Most US voters, including Republicans, support Obama immigration plan
A majority of Republicans in the country can see themselves voting for someone who would protect millions of immigrants from deportation, according to a new poll.
Washington — Americans appear open to a softer immigration policy than Republican presidential candidates have preached in the past. Even a majority of Republicans in the country can see themselves voting for someone who would protect millions of immigrants from deportation, according to a new poll.
The Associated Press-GfK poll finds that Republicans overwhelmingly want a candidate to reverse President Barack Obama's unilateral action to postpone deportations. But most could see themselves voting for someone who would keep that policy in place.
The poll was conducted before Democrat Hillary Rodham Clinton's effort this week to magnify the difference between letting people who are in the country illegally have legal status, which some Republicans support, and letting them gain citizenship, which she supports. The poll suggests that people don't see much difference.
"This country has always had open doors," said Dean Talmadge, a Republican from suburban Seattle. "I don't just have a problem with immigration, as long as they are here, working and following the rules."
That's a sentiment shared by most Americans, who according to the poll, favor a path to citizenship by 53 to 44 percent. It did not make a significant difference if respondents were asked instead whether they supported a path to legal status short of citizenship: 50 percent said they favored it and 48 percent opposed.
Clinton's remarks Tuesday were aimed at Hispanic voters, who heavily supported Obama in 2012, especially in battleground states such as Florida, Colorado and Nevada, where Latinos form an influential bloc.
She also said she would expand Obama's executive action, which shielded many young immigrants brought to the country as children, along with parents of citizens and permanent residents, from deportation.
In the poll, about 6 in 10 Americans and 4 in 10 Republicans support those key measures of the Obama policy. Americans overall were split about evenly on whether they would prefer to vote for a candidate who would keep or undo the executive action.
"I don't have a problem if they want to earn their citizenship while they are here," said Darlene Harmison, a Republican from Colfax, Iowa, a rural town east of Des Moines. "I'm not saying send them all back. But I do agree they need to speak English."
Most GOP presidential prospects support allowing people who are in the country illegally to stay while pursuing legal status. But they stop short of offering citizenship, although a few have not ruled that out as an eventual prospect.
Their positions, which are sometimes in flux and not always fleshed out, seem to reflect what the poll finds to be fragile acceptance among Republican voters of policies that had spelled trouble for past candidates.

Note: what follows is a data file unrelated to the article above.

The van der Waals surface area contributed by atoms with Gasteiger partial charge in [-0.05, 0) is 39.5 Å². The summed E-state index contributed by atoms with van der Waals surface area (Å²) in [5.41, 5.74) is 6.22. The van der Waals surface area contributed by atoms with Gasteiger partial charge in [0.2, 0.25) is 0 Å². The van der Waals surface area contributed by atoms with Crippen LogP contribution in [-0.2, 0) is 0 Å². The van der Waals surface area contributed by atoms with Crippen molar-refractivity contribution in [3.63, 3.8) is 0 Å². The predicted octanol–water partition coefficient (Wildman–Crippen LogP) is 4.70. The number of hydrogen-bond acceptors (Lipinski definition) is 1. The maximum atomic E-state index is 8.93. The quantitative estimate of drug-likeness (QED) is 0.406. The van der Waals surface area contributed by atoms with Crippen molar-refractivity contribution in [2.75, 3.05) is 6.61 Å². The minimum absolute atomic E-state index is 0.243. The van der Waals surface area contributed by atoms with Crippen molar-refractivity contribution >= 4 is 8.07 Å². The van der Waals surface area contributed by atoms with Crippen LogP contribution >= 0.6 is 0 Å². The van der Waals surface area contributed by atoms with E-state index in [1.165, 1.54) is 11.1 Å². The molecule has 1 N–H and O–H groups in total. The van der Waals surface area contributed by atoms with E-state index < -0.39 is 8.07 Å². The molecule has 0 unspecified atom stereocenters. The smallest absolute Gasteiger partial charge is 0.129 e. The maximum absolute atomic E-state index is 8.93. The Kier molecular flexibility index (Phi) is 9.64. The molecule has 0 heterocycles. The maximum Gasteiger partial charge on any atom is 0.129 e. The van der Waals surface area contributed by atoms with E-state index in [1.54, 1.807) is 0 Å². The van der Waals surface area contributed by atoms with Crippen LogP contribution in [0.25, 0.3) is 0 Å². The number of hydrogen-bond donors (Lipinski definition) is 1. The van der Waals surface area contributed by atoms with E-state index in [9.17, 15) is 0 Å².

Three-quarters of Republicans in the poll say they would prefer to vote for a 2016 candidate who would undo Obama's immigration action — even more than the two-thirds of Republicans who say they oppose a path to citizenship or legal status.
Even so, 55 percent of Republicans either prefer a candidate who would support the essence of Obama's policy or say that they could vote for someone who does if they agreed on other issues. Even among conservative Republicans, nearly half — 47 percent — could at least imagine voting for a candidate who would keep it in place.
In 2006, Republican Sen. John McCain, who supported a bipartisan bill that included a path to citizenship, was surprised at the backlash he received from Republicans in early voting states as he began taking steps toward running for president.
"There's no question it was not well received by certain segments of our electorate," said David Roederer, McCain's 2008 Iowa campaign director.
More recently, Florida Sen. Marco Rubio, a GOP presidential candidate, faced pushback from tea party supporters when he co-authored legislation that would have set out a path to citizenship for those who met certain conditions, over time. The bill passed the Senate, failed in the House and convinced Rubio that immigration policy would have to be changed only piecemeal.
He no longer promotes a citizenship path but, like former Florida Gov. Jeb Bush and some other rivals, supports legal status as a possibility.
Even those viewed as hardliners are not calling for mass deportation of the millions in the country illegally, signaling a possible shift in the GOP political landscape as the nation — judging by the poll and other measures — also evolves.
The AP-GfK Poll of 1,077 adults was conducted online April 23-27, using a sample drawn from GfK's probability-based KnowledgePanel, which is designed to be representative of the U.S. population. The margin of sampling error for all respondents is plus or minus 3.4 percentage points. Some questions were asked of a half sample and have higher margins of error.
Respondents were first selected randomly using phone or mail survey methods and later interviewed online. People selected for KnowledgePanel who didn't otherwise have access to the Internet were provided access at no cost to them.